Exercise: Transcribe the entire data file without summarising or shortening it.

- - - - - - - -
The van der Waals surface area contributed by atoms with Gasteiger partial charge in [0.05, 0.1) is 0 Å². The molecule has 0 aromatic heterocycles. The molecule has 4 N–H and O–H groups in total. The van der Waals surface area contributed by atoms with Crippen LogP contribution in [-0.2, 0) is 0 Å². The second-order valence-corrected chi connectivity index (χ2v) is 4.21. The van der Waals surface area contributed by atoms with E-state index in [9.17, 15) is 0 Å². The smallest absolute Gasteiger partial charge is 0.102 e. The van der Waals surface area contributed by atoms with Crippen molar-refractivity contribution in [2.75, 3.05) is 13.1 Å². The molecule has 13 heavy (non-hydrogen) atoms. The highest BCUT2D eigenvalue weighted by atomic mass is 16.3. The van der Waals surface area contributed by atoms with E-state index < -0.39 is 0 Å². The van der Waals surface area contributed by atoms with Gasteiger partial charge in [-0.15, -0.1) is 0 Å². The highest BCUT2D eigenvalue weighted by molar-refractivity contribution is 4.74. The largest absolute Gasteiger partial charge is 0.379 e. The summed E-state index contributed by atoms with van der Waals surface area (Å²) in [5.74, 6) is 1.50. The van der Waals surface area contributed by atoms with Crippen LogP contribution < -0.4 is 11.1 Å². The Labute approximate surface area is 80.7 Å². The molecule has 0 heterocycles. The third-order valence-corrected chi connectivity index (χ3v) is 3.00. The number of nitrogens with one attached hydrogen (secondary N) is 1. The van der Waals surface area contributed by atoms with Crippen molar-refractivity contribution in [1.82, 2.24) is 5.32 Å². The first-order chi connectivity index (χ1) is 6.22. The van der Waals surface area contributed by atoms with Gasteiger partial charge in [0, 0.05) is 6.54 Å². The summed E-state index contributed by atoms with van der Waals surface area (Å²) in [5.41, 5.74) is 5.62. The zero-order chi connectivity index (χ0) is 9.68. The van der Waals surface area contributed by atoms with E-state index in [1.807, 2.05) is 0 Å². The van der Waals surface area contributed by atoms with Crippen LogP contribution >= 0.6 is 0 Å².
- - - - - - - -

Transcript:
The van der Waals surface area contributed by atoms with Gasteiger partial charge in [0.05, 0.1) is 0 Å². The molecule has 0 aromatic heterocycles. The molecule has 4 N–H and O–H groups in total. The van der Waals surface area contributed by atoms with Crippen LogP contribution in [-0.2, 0) is 0 Å². The second-order valence-corrected chi connectivity index (χ2v) is 4.21. The van der Waals surface area contributed by atoms with E-state index in [9.17, 15) is 0 Å². The smallest absolute Gasteiger partial charge is 0.102 e. The van der Waals surface area contributed by atoms with Crippen molar-refractivity contribution in [2.75, 3.05) is 13.1 Å². The molecule has 13 heavy (non-hydrogen) atoms. The highest BCUT2D eigenvalue weighted by atomic mass is 16.3. The van der Waals surface area contributed by atoms with E-state index < -0.39 is 0 Å². The van der Waals surface area contributed by atoms with Gasteiger partial charge in [-0.15, -0.1) is 0 Å². The highest BCUT2D eigenvalue weighted by molar-refractivity contribution is 4.74. The largest absolute Gasteiger partial charge is 0.379 e. The summed E-state index contributed by atoms with van der Waals surface area (Å²) in [5.74, 6) is 1.50. The van der Waals surface area contributed by atoms with Crippen LogP contribution < -0.4 is 11.1 Å². The Labute approximate surface area is 80.7 Å². The molecule has 0 heterocycles. The third-order valence-corrected chi connectivity index (χ3v) is 3.00. The number of nitrogens with one attached hydrogen (secondary N) is 1. The van der Waals surface area contributed by atoms with Crippen molar-refractivity contribution in [1.82, 2.24) is 5.32 Å². The first-order chi connectivity index (χ1) is 6.22. The van der Waals surface area contributed by atoms with Gasteiger partial charge in [0, 0.05) is 6.54 Å². The summed E-state index contributed by atoms with van der Waals surface area (Å²) in [5.41, 5.74) is 5.62. The zero-order chi connectivity index (χ0) is 9.68. The van der Waals surface area contributed by atoms with E-state index in [1.807, 2.05) is 0 Å². The van der Waals surface area contributed by atoms with Crippen LogP contribution >= 0.6 is 0 Å².